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Evolutionary Stability in Bargaining with an Asymmetric Breakdown Point

  • Torstensson, Pär

    (Department of Economics, Lund University)

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    We study an asymmetric two-player bargaining game with risk of breakdown and no discounting. We characterize the modified evolutionarily stable strategies (MESS) by modelling strategies as automata. Payoff and complexity considerations are taken in the automata-selection process. We show that a MESS exists in the bargaining game and that agreement is reached immediately. It turns out that in the search for evolutionary foundation, we find support for all partitions that assigns the positive breakdown utility x or more to the player with the higher breakdown utility, given that it exceeds half the surplus.

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    Paper provided by Lund University, Department of Economics in its series Working Papers with number 2005:38.

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    Length: 34 pages
    Date of creation: 15 Jun 2005
    Date of revision:
    Handle: RePEc:hhs:lunewp:2005_038
    Contact details of provider: Postal: Department of Economics, School of Economics and Management, Lund University, Box 7082, S-220 07 Lund,Sweden
    Phone: +46 +46 222 0000
    Fax: +46 +46 2224613
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    1. repec:cup:cbooks:9780521576475 is not listed on IDEAS
    2. Kandori, M. & Mailath, G.J., 1991. "Learning, Mutation, And Long Run Equilibria In Games," Papers 71, Princeton, Woodrow Wilson School - John M. Olin Program.
    3. Binmore, K. & Samuelson, L., 1991. "Evolutionary Stability in Repeated games Played by Finite Automata," Papers 90-17, Michigan - Center for Research on Economic & Social Theory.
    4. repec:att:wimass:9603 is not listed on IDEAS
    5. Abreu, Dilip & Rubinstein, Ariel, 1988. "The Structure of Nash Equilibrium in Repeated Games with Finite Automata," Econometrica, Econometric Society, vol. 56(6), pages 1259-81, November.
    6. Young H. P., 1993. "An Evolutionary Model of Bargaining," Journal of Economic Theory, Elsevier, vol. 59(1), pages 145-168, February.
    7. Rubinstein, Ariel, 1982. "Perfect Equilibrium in a Bargaining Model," Econometrica, Econometric Society, vol. 50(1), pages 97-109, January.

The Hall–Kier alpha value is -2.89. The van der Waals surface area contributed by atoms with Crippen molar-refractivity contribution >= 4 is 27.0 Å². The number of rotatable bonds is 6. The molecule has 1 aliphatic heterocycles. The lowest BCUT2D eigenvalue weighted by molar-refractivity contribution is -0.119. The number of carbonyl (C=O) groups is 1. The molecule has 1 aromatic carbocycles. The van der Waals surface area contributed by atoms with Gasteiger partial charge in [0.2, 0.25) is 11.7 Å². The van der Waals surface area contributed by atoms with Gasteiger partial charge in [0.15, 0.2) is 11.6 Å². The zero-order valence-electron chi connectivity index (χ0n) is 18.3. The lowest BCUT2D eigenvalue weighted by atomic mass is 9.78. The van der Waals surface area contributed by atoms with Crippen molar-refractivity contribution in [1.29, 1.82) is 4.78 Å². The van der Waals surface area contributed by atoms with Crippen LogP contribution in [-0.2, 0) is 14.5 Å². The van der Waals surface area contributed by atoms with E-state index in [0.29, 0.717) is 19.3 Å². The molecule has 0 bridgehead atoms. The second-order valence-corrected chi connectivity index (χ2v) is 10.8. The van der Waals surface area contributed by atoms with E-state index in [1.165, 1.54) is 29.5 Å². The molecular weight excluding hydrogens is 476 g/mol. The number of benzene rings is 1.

8. Banks, Jeffrey S. & Sundaram, Rangarajan K., 1990. "Repeated games, finite automata, and complexity," Games and Economic Behavior, Elsevier, vol. 2(2), pages 97-117, June.
    9. Young, H Peyton, 1993. "The Evolution of Conventions," Econometrica, Econometric Society, vol. 61(1), pages 57-84, January.
    10. Binmore, Kenneth G. & Samuelson, Larry, 1992. "Evolutionary stability in repeated games played by finite automata," Journal of Economic Theory, Elsevier, vol. 57(2), pages 278-305, August.
    11. Kalyan Chatterjee & Hamid Sabourian, 2000. "Multiperson Bargaining and Strategic Complexity," Econometrica, Econometric Society, vol. 68(6), pages 1491-1510, November.
    12. Bolton, Gary E., 1997. "The rationality of splitting equally," Journal of Economic Behavior & Organization, Elsevier, vol. 32(3), pages 365-381, March.
    13. Binmore, K. & Piccione, M. & Samuelson, L., 1996. "Evolutionary Stability in Alternating-Offers Bargaining Games," Working papers 9603r, Wisconsin Madison - Social Systems.
    14. Kalyan Chatterjee & Hamid Sabourian, 2000. "N-Person Bargaining and Strategic Complexity," Econometric Society World Congress 2000 Contributed Papers 0517, Econometric Society.
    15. Binmore, Ken & Piccione, Michele & Samuelson, Larry, 1998. "Evolutionary Stability in Alternating-Offers Bargaining Games," Journal of Economic Theory, Elsevier, vol. 80(2), pages 257-291, June.
    16. Giovanni Ponti & Robert M. Seymour, . "Conventions and Social Mobility in Bargaining Situations," ELSE working papers 034, ESRC Centre on Economics Learning and Social Evolution.
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